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Ukrainian nuclear utility Energoatom says it has begun transporting used nuclear fuel from its operating reactors to the newly built and commissioned Holtec-engineered Central Spent Fuel Storage Facility (CSFSF) known as a Consolidated Interim Storage (CIS) Facility in the US. The CSFSF is expected to save approximately $200m a year compared with the previous practice of transporting used fuel to Russia for reprocessing. “Today, Ukraine is entirely self-sufficient in the strategically crucial area of storage and management of the used nuclear fuel discharged by its reactors eliminating a critical constraint in the continued generation of electricity by the nation’s nine reactors,” Energoatom noted.

The joint cooperative efforts of Energoatom and Holtec International have deployed state-of-the-art storage and transport systems for Russian-origin (VVER) nuclear fuel which have proven defence-in-depth features against accidents and mishaps, Energoatom said. Equipment includes the HI-STORM 190 vertical ventilated storage system, the HI-STAR 190 Universal Transport Cask, the HI-TRAC 190 Transfer Cask, and an array of ancillary equipment to load, dehydrate, and weld the double wall Multiple Purpose Canisters at each operating plant site.

The dried and welded Double Wall Canisters have been safely transported in the HI-STAR 190 transport cask to the Central Storage Facility and placed in the HI-STORM 190 vertical ventilated systems for environmentally safe-storage. The high-capacity Double Wall Multi-Purpose Canisters and the heavily shielded transport cask HI-STAR 190 “have become Ukraine’s workhorse to transport the country’s used fuel from its nine reactors to the nation’s consolidated interim storage facility”. Although the Design Life of CSFSF is 100 years, their Service Life is expected to be many times longer.

While the major equipment was manufactured at Holtec’s US plants, the company’s European contractors in Estonia, Italy, Germany, and the Netherlands also supplied important components and systems to the project.

Energoatom President Petro Kotin said: “Safe, secure, and reliable operations of the Central Spent Fuel Storage Facility are critically important for Ukraine’s nuclear energy industry to ensure continued supply of electricity to our citizens …. The successful operation of this vital facility is not only saving Ukraine annually $200m which Energoatom would have had to spend on paying for the transportation and storage of spent fuel to Russia, but it has achieved one of the most important objectives in advancing our nation’s energy independence.” He added that the facility was operating at 100% capacity and that the cost savings for the export and storage of spent fuel from domestic plants this year alone had already fully covered the costs for the facility’s construction.

Ukrainian Energy Minister German Galushchenko noted: “We have put an end to Russia’s monopoly on the used nuclear fuel market. We have a unique Centralised Spent Fuel Storage Facility, and we plan to build a manufacturing plant for the production of containers for storage of used nuclear fuel in our country. With such professional partners as Holtec International, the revival of Ukrainian nuclear industry is not just a goal but a reality for us.”

“Approximately two decades ago, Ukraine began its long quest to establish a supremely safe consolidated interim storage facility to take full control of its used nuclear fuel. That journey has finally come to fruition,” said Holtec President & CEO Dr Kris Singh. “This facility now has made Ukraine an international leader in consolidated storage of spent nuclear fuel. Holtec International also has the distinct honor and privilege to work with Energoatom for deployment of our SMR-300 Advanced Nuclear Reactors in Ukraine in this decade.”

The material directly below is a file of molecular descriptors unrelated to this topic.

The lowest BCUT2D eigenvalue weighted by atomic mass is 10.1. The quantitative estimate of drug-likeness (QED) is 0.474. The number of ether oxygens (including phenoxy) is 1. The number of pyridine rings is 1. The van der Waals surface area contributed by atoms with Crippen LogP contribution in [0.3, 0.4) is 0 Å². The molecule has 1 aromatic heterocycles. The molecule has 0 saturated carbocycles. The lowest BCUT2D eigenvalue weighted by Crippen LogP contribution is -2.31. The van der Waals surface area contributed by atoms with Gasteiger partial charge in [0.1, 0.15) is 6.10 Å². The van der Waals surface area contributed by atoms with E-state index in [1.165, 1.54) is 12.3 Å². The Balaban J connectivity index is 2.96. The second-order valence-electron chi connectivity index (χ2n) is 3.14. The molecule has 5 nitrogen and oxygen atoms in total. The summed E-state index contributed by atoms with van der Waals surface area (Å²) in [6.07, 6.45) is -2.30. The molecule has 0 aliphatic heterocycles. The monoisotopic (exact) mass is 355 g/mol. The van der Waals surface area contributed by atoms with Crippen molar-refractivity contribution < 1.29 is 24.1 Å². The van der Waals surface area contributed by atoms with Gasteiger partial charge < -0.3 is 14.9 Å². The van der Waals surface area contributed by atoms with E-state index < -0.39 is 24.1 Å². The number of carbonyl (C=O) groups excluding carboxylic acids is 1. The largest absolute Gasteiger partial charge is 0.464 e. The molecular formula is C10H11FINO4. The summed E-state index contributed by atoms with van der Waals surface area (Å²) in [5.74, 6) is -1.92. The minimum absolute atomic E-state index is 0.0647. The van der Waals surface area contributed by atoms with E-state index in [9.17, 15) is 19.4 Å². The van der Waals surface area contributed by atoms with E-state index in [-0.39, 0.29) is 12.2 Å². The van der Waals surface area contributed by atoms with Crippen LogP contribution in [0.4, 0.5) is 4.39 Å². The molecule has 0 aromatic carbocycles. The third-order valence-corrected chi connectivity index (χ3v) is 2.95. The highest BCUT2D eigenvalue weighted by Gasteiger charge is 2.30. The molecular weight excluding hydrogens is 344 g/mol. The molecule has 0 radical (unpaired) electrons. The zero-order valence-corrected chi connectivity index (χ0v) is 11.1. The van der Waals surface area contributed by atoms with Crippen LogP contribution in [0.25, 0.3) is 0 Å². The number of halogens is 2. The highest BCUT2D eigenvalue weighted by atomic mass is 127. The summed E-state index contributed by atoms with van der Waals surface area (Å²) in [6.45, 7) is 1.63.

Energoatom and Holtec have agreed in principle to establish a state of-the-art manufacturing facility for localising the production of equipment for Holtec small modular reactors (SMRs), used fuel storage and transport systems, and other nuclear energy related needs. To advance this objective, it is envisioned to establish a joint venture between Energoatom and Holtec for a Ukrainian manufacturing facility and technology centre that will serve as the vehicle to introduce the latest manufacturing technology into Ukraine. This facility would host an engineering/design centre, space for material storage, component manufacturing, assembly, and testing, as well as training facilities, including a SMR simulator. The facility is expected to create thousands of skilled jobs.

Kotin said this “would be of great importance for the post-war economic recovery of our country”. He added: “We must use advanced and unconditionally safe nuclear technologies as our nuclear energy sector generates more than 55% of the country’s electricity. This joint collaboration with Holtec provides a great opportunity for Ukraine to become a leader in the field of Global Nuclear Energy.”

Dr Singh noted: “We think the new nuclear manufacturing plant and its supply chain will help to further integrate Ukraine’s economy with the EU, United Kingdom, and the United States strengthening the country’s economic ties with the EU and justifying fast tracking Ukraine to become a valued member of the Union. In our experience, Ukraine’s nuclear sector already meets the metrics of business transparency and corporate ethics required under EU’s rules for accession.”

Image: Energoatom President Petro Kotin (L) and Holtec International vice president for Ukraine Riaz Awan (M) at the Central Spent Fuel Storage Facility, with HI-STORM casks in the background (courtesy of Energoatom)

Date: Wednesday, 03 January 2024
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